The PADI – Scuba Diving Essentials is essentially a replication of the website for the homepage and there are buttons for locator (dive centre and dive site), social, tools, training, eCards, pros, travel and gear which is easy to navigate.  Despite the attractive homepage the substance was somewhat inconsistent; some of the categories open up and work well, like the locator feature, while others like the training tab open an entirely different app or prompt the install of another app, such as PADI Library.  The issue here lies in that some sections require your PADI Login and others a ScubaEarth login, rather than a single sign in.  Apparently PADI is retiring their ScubaEarth brand (formerly a dive logbook and locator) and has incorporated those features into the Scuba Diving Essentials app.

The PADI Library app, on the other hand, is easy to use and full of excellent learning materials.  It is the class leader for scuba e-Learning content.

We thought the PADI apps look nice and have some high quality content once you are able to access the appropriate sections in their apps, but the PADI – Scuba Diving Essentials app did not feel particularly cohesive in comparison with others we have reviewed.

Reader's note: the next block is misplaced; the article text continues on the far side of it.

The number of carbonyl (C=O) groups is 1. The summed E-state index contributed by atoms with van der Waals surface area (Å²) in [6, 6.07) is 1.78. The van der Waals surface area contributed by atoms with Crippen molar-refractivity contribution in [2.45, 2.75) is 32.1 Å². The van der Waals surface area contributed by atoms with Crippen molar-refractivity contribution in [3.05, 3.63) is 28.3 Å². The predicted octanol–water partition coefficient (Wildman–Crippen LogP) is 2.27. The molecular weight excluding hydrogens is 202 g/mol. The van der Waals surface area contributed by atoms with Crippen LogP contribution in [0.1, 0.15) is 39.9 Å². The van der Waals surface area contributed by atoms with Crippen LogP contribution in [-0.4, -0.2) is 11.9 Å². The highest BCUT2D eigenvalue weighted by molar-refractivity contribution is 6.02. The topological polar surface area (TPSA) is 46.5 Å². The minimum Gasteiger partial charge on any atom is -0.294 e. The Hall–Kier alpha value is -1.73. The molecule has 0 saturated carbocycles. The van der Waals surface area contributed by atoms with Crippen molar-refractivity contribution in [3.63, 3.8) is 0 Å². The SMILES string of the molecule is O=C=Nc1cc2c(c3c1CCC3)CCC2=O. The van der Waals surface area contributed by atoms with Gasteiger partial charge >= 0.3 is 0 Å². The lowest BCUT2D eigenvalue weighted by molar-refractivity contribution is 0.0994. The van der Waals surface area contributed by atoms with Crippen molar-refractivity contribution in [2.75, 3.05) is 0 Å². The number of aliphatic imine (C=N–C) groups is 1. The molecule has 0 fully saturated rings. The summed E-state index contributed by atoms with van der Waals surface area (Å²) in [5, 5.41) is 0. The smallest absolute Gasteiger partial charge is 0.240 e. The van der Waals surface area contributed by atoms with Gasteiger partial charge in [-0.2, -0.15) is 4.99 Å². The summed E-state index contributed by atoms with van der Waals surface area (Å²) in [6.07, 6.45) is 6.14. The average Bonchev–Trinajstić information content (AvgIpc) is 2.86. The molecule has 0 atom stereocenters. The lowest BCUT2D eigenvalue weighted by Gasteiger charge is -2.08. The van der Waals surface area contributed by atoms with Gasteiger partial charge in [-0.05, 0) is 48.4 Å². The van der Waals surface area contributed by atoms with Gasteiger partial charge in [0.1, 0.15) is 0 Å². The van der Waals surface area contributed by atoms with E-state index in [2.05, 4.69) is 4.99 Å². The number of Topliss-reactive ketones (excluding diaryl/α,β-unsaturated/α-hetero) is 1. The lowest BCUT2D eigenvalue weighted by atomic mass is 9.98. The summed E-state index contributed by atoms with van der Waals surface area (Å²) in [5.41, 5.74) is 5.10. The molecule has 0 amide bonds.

Things We Liked:

  •  Homepage looks good and is easy to navigate
  •  Same very good quality training content and videos we are used to from PADI, now made available in elearning form in PADI Library.
  • The dive tools has a good and useful range of options.

Things We Didn’t Like:

  •  Each apps functionality is limited compared with other agencies, you must have multiple apps to access all the options.  One app, with a single sign in would be nicer to use.

Conclusion

So there you have it: our review of the major training agencies’ mobile apps.  No matter your level of experience, all of them offer features that can help you be a safer, better, and more organised scuba diver.  There’s no reason not to download and use the app from your appropriate agency; who knows, it might come in handy at the right time!


For more from CJ and Mike please visit their website here.

CJ and Mike are dive instructors who have travelled all over the world pursuing their passion for the underwater world. CJ is a PADI MI and DSAT Trimix instructor with a degree in Conservation biology and ecology, who has been diving for 15 years. She loves looking for critters and pointing them out for Mike to photograph. Mike is a PADI MSDT who got back into diving in 2010. He enjoys practicing underwater photography and exploring new and exciting dive locales, occasionally with more than one tank. Follow more of their diving adventures at www.bimbleintheblue.com.

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Subscribe here: http://bit.ly/DiversReady